Numbers to remember

The second number is 24.10.09, which stands for 24th October 2009. That's when the 'doing something' part really kicks off. Our friends at - the campaign headed up by Dr Hansen and Bill McKibben - have chosen 24th October as a day of global action on climate change. nef has some exciting plans for this day already (more of which to be revealed in due course), but for now, check out this little trailer and start dreaming up some actions of your own.


Britain’s supplicant state

That was the rhetoric - a shift from top-down targets to individual entitlements - but when it comes to localism, Gordon Brown is the victim of a huge misunderstanding. Targets are targets, Mr Brown: you don't escape the huge inefficiencies they produce by having fewer of them, or by dressing them up as entitlements that people can enforce. More

89 months and counting

OK, so the audience did laugh spontaneously at that point. But what makes people cling so tenaciously to denial that they would entertain ludicrous feats just to preserve the status quo, rather than embrace relatively simple changes - like switching the energy system away from fossil fuels - and in the process create jobs and greater energy security and (even if they don't accept its reality) tackle climate change?


Denham is ignoring inequality

Well if you are John Denham you clearly abdicate any responsibility for this fact by trying to claim that people don't care about inequality anyway. Representative democracy has been brought low in recent times and many think it is on its knees. A cloying and calculated attendance to 'middle class voters' interests is hardly the shot in the arm it requires. More

A cheap flight to ancient Pompeii, anyone?

There's a fantastic sketch in a recent episode of That Mitchell and Webb Look. It's first-century Pompeii, and the city consul Robert Webb has called his most trusted soothsayer Quintillius, played by David Mitchell, to discuss the dark smokey clouds that are hovering over his city. Having established that the forecast is hardly rosy, the consul suggests making an offering to appease the angry gods.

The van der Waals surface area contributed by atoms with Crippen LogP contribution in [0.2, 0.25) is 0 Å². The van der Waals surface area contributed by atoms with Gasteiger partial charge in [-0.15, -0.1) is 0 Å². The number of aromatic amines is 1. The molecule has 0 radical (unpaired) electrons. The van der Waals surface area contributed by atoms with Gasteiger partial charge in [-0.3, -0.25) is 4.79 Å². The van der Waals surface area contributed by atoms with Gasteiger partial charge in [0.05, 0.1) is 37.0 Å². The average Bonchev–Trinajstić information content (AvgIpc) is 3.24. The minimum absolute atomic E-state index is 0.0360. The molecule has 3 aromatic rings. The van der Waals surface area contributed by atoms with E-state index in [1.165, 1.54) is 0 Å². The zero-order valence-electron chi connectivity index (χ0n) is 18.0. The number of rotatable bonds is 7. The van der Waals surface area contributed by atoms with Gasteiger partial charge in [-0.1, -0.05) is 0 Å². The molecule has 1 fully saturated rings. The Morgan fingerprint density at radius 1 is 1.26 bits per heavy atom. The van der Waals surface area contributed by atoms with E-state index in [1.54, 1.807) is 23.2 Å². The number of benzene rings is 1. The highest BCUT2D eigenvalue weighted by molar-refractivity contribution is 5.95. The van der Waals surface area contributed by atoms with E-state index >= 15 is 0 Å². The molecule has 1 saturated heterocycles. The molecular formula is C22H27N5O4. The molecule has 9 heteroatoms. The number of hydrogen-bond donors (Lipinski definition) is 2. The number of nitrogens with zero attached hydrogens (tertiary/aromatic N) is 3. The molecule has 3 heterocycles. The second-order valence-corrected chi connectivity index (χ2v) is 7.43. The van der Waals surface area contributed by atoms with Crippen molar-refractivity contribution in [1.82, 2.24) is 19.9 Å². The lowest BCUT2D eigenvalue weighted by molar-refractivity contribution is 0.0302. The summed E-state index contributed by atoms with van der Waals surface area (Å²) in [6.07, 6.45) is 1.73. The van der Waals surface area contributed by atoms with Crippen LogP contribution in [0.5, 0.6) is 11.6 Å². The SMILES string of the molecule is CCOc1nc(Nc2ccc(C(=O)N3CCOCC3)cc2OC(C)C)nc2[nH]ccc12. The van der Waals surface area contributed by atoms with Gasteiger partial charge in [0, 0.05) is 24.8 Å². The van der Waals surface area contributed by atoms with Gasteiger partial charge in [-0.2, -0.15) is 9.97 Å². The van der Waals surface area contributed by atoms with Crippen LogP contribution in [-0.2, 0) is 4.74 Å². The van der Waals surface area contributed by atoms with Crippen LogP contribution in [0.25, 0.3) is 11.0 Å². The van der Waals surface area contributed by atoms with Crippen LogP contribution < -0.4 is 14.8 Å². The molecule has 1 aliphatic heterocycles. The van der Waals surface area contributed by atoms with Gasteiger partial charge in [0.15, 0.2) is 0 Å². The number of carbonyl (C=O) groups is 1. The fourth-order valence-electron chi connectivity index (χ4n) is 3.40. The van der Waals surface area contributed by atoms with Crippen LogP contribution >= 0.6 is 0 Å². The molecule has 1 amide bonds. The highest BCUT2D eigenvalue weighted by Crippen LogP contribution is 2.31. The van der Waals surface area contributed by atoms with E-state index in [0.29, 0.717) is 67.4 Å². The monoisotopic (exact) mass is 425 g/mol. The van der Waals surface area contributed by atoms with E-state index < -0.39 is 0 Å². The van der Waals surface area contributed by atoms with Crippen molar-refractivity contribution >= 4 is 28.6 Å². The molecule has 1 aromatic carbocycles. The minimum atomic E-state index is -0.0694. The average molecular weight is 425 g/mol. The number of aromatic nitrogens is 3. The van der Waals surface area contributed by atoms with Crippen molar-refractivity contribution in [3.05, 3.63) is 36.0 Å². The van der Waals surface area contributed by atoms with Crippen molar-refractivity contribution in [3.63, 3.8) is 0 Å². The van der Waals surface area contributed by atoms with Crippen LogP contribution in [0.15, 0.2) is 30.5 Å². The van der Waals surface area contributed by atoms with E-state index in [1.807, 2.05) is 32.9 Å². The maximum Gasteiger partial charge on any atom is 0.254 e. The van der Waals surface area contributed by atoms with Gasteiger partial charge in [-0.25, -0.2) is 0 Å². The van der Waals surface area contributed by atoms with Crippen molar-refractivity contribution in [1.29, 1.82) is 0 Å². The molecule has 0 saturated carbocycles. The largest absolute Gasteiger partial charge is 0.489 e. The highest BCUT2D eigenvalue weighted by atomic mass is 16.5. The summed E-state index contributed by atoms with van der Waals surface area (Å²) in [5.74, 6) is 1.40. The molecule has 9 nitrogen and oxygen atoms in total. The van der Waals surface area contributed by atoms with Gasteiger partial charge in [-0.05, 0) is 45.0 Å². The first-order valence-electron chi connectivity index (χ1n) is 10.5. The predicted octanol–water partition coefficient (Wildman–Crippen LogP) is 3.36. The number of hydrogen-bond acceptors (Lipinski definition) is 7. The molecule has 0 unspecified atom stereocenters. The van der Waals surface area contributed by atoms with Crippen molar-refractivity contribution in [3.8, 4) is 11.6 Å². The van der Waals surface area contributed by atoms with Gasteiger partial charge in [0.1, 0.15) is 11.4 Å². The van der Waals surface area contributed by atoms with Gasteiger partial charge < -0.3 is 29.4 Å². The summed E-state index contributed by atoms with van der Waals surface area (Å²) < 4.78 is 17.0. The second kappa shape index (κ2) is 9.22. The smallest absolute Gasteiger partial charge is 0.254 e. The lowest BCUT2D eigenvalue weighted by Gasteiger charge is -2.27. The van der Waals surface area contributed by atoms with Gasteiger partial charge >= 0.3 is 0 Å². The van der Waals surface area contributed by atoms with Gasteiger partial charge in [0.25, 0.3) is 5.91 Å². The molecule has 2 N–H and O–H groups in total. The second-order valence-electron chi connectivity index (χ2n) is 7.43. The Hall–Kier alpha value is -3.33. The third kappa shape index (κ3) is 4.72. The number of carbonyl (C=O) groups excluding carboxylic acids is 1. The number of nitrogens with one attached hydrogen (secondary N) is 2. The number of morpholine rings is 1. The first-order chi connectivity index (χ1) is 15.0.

Growth as usual won’t fix the crisis

Sadly, there are few signs of a new approach which takes seriously the 'triple crunch' of the financial, environmental and energy crises. Rather, governments are turning back to tried and tested state-led growth strategies to reflate national economies, pumping liquidity into credit markets and creating new or bringing forward existing public spending plans. In other words, there has been a return to post-war Keynesianism - the doctrine that the state could and should regulate the market and step in to boost demand whenever required. More

Film competition: win £1,000 with 1 Minute to Save the World

So you've probably seen An Inconvenient Truth and The Age of Stupid. They're both pretty good. But perhaps you think you can do better. Perhaps you think not only can you make the most astounding, life-altering and empowering film about climate change that the world has ever seen, but also you can make it in less than one minute.


High drama in the world of statistics

When nef started advocating subjective measures of well-being - i.e. asking people how they feel their life is going - as a tool to guide policy, we were entering almost virgin territory. But it seems that the world of government statistics has started to catch up with projects such as our Happy Planet Index. Subjective well-being is part of official statistics in several countries including New Zealand, Canada and even the UK. More

World attitudes to climate change

Earlier this week, Jeremy Williams pointed out that in the UK, people are far more concerned about the effects of recession that they are about any environmental issue. And while this won't come as a surprise to any environmentalist, it can be disheartening to see the wide disparity between concern about economy and concern about environment. More

88 months and counting

As bizarre as it sounds, a rough equivalent of this otherwise unimaginable scenario is playing itself out at the Vesta wind turbine factory on the Isle of Wight - the subject of a high-profile sit-in protest by some of its workforce. More

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